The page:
Avoid expensive repairs through regular suspension maintenance
Spring suspensions are used on most front axles and are popular on the tandems of on/off-road vehicles because they are less easily damaged. Regular inspection and greasing of this system will head off expensive repairs, help reduce tire wear and improve handling.
1. Look at the shock absorber mounts and the bushings inside. Torque shock mounting bolts to specification. Replace the bushings, or have them replaced, if cracked or loose.
2. Feel the shock absorbers after the truck has been driven two miles or more. Replace any not warm to the touch. Replace every 100,000 miles to guarantee good performance. Shocks in good working order will preserve springs, bushings and other parts, along with ride.
3. Inspect the areas around the spring U-bolts for a fine layer of rust due to chipped paint. Tap on them with a hammer. A solid sound means they are tight, while a rattle or ringing noise means looseness. If loose, look up factory specifications and torque with a torque wrench. If the bolts fail to torque properly, have them replaced and properly torqued. If very loose, the centering pin for the spring may be worn or its locating hole enlarged. Have the alignment reset. Torquing these every 100,000 miles will minimize the need for repairs.
4. Check the springpins at the ends of springs by listening for a snapping noise or seeing looseness at the end of the spring as a helper rapidly turns the steering wheel back and forth. You’ll see the motion inside the rubber bushing that fits inside the spring. You can also check by looking for up-and-down play inside the bushings when the truck is raised on a floor jack. Replace worn springpins. Regular greasing with the truck sitting normally or off the wheels, depending on manufacturer recommendation, will prevent wear.
5. Check the springpin rubber bushings for wear. Bushings not tight in the ends of the springs, or springs off center in their hangers, are signs of wear here, and the sides of the springs, and the insides of their eyes, can wear, too. You can also check for play here by having someone turn the steering wheel back and forth as you watch the front suspension. Replace worn bushings or springs before wear causes further damage.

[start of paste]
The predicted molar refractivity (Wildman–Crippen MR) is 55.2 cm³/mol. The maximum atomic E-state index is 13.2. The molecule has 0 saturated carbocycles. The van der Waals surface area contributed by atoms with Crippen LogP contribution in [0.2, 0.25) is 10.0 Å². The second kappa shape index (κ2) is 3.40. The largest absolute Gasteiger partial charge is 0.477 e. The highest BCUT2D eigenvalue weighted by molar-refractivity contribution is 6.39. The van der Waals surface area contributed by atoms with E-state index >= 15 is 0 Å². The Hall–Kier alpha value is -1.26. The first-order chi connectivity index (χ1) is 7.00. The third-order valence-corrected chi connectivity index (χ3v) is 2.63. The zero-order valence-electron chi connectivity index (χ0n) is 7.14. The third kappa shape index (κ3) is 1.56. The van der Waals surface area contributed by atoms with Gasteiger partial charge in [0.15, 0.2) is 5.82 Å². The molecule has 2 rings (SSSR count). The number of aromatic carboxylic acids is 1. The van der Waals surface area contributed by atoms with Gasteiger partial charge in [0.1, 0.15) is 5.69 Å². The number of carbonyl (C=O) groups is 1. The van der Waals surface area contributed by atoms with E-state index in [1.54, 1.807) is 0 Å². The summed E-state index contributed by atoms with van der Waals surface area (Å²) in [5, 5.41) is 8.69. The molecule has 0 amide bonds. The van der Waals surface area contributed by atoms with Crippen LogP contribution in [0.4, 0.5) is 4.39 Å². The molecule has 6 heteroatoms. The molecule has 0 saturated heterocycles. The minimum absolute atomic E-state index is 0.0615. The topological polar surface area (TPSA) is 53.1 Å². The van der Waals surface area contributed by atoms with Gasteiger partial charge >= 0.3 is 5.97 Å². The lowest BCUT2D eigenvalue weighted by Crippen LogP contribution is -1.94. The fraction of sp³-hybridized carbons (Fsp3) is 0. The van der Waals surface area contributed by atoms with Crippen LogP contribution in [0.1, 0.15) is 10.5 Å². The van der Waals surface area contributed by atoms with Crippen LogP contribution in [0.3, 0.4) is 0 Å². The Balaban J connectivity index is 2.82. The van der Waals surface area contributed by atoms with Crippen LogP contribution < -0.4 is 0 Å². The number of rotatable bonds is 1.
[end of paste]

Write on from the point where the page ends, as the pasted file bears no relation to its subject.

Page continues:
6. Inspect all multiple spring arrangements for broken or cracked leaves and replace broken/cracked parts.
7. On tandem suspensions such as the Mack Camelback, inspect the trunnion bearing, which allows the tandems to rock. This requires removing the cover and reinstalling with a new gasket. This should be attempted only by someone with mechanical experience. On Mack trucks, grease the two grease points every 4,000 miles in off-road service, 15,000 on-road. Check the interval on other brands.
8. Also on tandem suspensions, inspect the spring isolators or “elephant pads” to make sure they are not cracked or crushed. Have them replaced if deteriorated.
Level of difficulty (scale 1-5 with 5 being the hardest job): 2
Time needed: 90 minutes
1. A floor jack of sufficient rating.
2. A torque wrench of appropriate rating.
3. A helper to operate the steering system while you observe the suspension.
4. Factory literature listing torque specifications, greasing intervals, etc.
Technician Brad Galla recommended using gas-filled shocks rather than conventional designs. The fluid in normal shocks can get air in it during hard running, which causes performance to deteriorate. The nitrogen used in gas shocks won’t dissolve in the fluid and cause it to thin out, ensuring much more consistent performance.
Big Rig Basics Tip
“A critical maintenance item is the center bushing made of vulcanized rubber. You can tell when it’s starting to fail as the dog-bone-shaped center rocker will start to move out so the weight is no longer on center but is cantilevered. Replace the entire unit if the bushing fails. It makes a better repair because the wear can make the hole egg-shaped. The entire assembly just bolts in place — much easier than pressing in a new bushing. Inspect and, if worn or damaged, replace the pins that are located under the springs and keep everything in place during rebound.”
— Bob Maddox, Nick and Dee’s Trucking,